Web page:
Problem-Based Learning – Solving the inherent issues in the education system

Education students 1

PBL: “Give a man a fish and he will eat for a day, teach him how to catch a fish and he will never go hungry”.

This simple quote emphasizes the key tenet of education – providing people with the means to succeed in their future endeavours. But does our education system fulfil the basic needs of the people? The answer is a resounding “No”. Our current education system has forgotten the key concept of education; focusing on making people literate instead of providing proper education and encouraging critical thinking. Our education system is creating a crowd of rote learners who hold the belief that good grades are the only purpose of life; those who are good at cramming are rewarded with good grades. Human beings are behaving like a cramming machine embedded with a scanner that prints during exams. Creativity and other life skills get tampered with during young age, limiting the potential of the child.

Creativity is cut off in our “conventional schools” that train students to become followers instead of leaders. The education system brainwashes people into believing that a creative profession has no future and pursuing it only leads to failures. The system is designed to create people averse to taking risks and scared of failures. ‘Failure is bad’ is the only lesson taught to us rather than being taught about the lessons we can get from failures. This acts as an obstacle to innovation and subsequently has contributed to the country’s absence in developing novel works.

 “The normal school was developed to indoctrinate teachers into the system of the common school, ensuring that there would be a coherent approach to the processing of students. If this sounds parallel to the notion of factories producing items in bulk, of interchangeable parts, of the notion of measurement and quality, it’s not an accident.” – Seth Godin

The issues in the design of the system get exacerbated by the agents tasked with its upkeep – the teachers. Our teachers, who shape the future of society, are carved in a way to produce consumers and not creators. The incentives given to teachers ensure that the status quo gets maintained. The teachers who dare to teach to dream are often thrown out. Schools have developed an image of fear-inducing device among students and those teachers who question the same are not supported. Thus, schools which should help in developing skills and teach everyone to be fearless are doing the opposite.  The solution to the above problem can be found in Problem-based learning (PBL).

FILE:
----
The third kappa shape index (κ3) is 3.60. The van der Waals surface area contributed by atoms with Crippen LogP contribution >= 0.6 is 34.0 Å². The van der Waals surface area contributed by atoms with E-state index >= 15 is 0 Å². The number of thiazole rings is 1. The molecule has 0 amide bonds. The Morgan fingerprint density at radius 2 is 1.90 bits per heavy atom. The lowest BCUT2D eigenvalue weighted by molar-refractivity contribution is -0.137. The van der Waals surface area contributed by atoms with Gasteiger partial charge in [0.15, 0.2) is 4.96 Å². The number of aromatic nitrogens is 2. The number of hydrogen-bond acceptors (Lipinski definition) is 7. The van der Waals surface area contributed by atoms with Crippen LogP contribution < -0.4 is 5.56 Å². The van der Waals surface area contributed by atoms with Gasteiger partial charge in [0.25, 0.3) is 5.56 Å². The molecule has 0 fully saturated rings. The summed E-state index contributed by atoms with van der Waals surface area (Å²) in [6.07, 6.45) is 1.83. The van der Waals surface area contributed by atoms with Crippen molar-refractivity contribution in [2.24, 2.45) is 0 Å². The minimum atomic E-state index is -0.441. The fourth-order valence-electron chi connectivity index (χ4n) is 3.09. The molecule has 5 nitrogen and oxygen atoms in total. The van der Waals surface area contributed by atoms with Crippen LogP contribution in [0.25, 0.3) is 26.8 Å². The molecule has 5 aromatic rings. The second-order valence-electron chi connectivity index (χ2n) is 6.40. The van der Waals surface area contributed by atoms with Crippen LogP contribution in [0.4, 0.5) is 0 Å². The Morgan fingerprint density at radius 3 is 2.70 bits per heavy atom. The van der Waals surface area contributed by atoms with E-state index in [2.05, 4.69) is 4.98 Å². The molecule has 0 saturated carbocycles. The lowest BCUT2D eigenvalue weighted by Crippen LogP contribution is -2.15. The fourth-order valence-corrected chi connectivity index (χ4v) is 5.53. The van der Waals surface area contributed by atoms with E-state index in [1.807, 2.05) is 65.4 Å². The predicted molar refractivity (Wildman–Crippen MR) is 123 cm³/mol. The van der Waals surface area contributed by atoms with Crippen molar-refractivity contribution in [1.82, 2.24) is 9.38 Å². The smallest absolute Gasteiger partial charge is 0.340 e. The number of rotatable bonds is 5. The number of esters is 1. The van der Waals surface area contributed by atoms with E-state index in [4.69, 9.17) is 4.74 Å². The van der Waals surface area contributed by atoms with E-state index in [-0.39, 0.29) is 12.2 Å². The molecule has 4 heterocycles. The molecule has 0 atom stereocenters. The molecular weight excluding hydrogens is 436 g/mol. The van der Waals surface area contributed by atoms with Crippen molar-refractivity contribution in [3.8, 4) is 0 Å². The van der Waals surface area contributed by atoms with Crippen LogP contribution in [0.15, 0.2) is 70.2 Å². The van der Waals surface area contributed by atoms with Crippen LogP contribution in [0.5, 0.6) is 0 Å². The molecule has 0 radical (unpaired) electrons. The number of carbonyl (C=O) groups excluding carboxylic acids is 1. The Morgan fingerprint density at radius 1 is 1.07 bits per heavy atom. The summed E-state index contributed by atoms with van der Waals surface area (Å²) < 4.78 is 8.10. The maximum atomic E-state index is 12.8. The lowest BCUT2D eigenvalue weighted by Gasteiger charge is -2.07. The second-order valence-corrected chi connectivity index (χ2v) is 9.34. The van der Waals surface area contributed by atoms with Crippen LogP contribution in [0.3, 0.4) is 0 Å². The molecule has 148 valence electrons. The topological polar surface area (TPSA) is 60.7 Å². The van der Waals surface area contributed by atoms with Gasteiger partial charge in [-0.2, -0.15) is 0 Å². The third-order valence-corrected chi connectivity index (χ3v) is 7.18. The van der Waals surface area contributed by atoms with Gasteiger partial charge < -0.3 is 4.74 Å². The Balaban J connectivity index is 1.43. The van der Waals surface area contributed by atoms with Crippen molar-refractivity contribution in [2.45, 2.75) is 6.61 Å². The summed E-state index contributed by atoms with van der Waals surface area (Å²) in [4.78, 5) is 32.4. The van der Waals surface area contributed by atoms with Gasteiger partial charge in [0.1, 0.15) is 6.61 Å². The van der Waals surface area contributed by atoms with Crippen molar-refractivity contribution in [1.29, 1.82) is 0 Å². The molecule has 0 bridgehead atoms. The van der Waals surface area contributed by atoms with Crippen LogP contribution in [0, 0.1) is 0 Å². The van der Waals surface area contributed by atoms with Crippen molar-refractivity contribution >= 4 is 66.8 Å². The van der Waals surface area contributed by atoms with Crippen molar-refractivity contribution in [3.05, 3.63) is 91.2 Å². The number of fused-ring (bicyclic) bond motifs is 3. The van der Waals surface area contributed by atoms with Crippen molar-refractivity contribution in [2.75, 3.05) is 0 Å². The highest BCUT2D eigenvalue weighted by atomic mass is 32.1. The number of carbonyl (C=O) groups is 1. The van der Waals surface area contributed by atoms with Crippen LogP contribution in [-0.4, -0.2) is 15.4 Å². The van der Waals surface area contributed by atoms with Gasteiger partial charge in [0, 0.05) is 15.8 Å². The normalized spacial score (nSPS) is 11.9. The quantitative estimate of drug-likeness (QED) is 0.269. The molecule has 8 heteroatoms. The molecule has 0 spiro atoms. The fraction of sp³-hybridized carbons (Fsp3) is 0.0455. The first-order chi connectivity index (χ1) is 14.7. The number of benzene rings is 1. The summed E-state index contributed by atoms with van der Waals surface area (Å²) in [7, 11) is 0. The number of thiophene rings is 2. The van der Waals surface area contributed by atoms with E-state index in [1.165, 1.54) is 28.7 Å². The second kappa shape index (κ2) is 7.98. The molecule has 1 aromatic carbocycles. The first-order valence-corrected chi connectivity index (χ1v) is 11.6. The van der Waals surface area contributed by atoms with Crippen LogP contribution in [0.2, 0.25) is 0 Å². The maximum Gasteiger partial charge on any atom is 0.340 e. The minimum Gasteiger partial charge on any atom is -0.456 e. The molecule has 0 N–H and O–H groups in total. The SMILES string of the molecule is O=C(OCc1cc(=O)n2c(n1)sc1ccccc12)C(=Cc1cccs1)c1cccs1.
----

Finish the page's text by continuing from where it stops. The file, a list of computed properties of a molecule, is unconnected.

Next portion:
Problem-based learning (PBL) is a student-centred pedagogy in which students learn about a subject through the experience of solving an open-ended problem found in trigger material. The PBL process does not focus on problem-solving with a defined solution like the traditional system, but it allows for the development of other desirable skills and attributes. This includes knowledge acquisition, enhanced group collaboration and communication. The process allows learners to develop skills used for their future practice. It enhances critical appraisal, literature retrieval and encourages ongoing learning within a team environment.

In PBL each learner works in a small group. Each learner finds a role in the group. It focuses on learner’s reflection and reasoning to develop their learning.

In short, PBL is a journey in which students identify what they already know, what they need to know, and how and where to access new information that may lead to the resolution of the problem. The mentor helps in building students’ confidence while addressing the problems. PBL represents a paradigm shift from traditional lecture-based teaching to the learning-by-experience philosophy, facilitating students to learn and understand complex concepts and theories.

PBL aides in the development of critical and lateral thinking while also strengthening students’ communication, creativity and comprehension skills. A developing nation like India needs citizens to lead and innovate. An education system with foundational underpinning of rote learning is unsuitable for keeping up with the ambitions of the nation. Systemic changes are necessary to bring the nation to the heights the citizens have always dreamed of reaching. PBL is the need of the education system.

Bharatee Pandey is a Post Graduate Teacher of Maths with 20+ years of experience of teaching school students




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